A house is never as secure as it might appear. I have always felt an immediate connection to home, a place not only of comfort, but a place of order. But a closer look inside the cracks and windows might just reflect the erratic and volatile chaos of the outside world. The sense of order and control, in whatever form it takes, acts as a mask, a shelter, a protective façade, for those who live inside.
My recent house sculptures and ‘empty’ deer head illustrations suggest the complicated existence of what lies behind an architectural mask. Delving into notions of family and loss, these life-sized ‘portraits’ of houses and masks convey multiple levels of human emotion. Constructed out of wood, patterned fabric, nails, screws, metal, and thread, these structures are rendered to evoke a sense of comfort and domesticity through the use of fabric as covering, while others are presented in various states of disarray with architectural features broken down and de-constructed. These states of order and chaos are simultaneously present in each house to convey vulnerability in the place I find most safe.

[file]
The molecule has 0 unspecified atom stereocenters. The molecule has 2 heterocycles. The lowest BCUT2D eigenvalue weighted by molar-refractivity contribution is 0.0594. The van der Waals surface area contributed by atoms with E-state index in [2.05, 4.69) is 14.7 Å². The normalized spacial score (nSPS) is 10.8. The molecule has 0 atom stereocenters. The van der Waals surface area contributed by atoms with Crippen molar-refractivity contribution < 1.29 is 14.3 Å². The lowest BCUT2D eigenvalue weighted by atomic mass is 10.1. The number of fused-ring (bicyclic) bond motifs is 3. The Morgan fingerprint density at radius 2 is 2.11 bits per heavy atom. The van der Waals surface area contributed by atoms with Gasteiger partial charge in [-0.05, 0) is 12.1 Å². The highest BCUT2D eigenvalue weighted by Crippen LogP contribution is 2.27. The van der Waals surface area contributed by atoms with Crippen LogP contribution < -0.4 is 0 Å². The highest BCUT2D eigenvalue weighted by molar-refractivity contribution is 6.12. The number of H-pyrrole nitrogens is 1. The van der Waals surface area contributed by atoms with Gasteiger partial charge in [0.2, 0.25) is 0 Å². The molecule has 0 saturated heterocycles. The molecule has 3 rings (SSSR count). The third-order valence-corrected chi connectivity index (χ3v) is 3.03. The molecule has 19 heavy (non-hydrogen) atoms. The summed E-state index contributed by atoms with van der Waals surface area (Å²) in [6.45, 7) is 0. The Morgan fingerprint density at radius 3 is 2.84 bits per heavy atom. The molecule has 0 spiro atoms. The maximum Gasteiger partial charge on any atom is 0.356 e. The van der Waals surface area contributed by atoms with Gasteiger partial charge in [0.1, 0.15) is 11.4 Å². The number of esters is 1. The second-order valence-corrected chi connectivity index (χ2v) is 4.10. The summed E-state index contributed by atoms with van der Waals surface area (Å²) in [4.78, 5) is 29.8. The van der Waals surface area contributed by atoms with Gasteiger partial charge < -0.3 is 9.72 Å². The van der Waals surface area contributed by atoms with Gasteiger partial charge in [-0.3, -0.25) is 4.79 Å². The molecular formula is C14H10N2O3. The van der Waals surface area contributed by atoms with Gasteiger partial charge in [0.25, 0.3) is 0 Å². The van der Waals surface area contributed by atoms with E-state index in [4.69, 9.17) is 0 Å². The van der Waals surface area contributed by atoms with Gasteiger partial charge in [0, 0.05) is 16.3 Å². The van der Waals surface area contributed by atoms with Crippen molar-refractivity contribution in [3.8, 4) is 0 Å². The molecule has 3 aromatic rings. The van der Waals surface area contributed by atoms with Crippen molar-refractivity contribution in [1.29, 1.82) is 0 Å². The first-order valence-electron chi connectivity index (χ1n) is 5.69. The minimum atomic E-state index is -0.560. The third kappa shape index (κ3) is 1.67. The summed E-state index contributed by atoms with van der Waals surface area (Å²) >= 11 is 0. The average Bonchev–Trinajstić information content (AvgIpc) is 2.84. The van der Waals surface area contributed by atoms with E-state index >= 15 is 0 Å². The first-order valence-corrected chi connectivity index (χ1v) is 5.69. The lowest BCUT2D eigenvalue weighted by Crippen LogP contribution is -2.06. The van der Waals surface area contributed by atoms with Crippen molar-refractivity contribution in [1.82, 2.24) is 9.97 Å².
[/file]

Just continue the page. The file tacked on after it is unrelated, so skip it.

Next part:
On the other hand, my illustrations of ‘empty’ deer heads symbolize three brothers, the inhabitants of the home. I employ a drawn form of collage to resemble domestic textiles, bed sheets, and tablecloths as a soft shield that protects in some ways and not in others, provoking a sense of vulnerability in the most regulated of spaces. The tension created through the juxtaposition of a lifeless mask, the bleakness of a hollow home, and the comforting fabric patterns leads to a questioning of what exactly is being protected.
A house is never as secure as it might appear. Behind closed doors lies something deeper and more complicated. Order and control seep into the cracks and hide side-by-side beneath the floorboards and barricades of the home.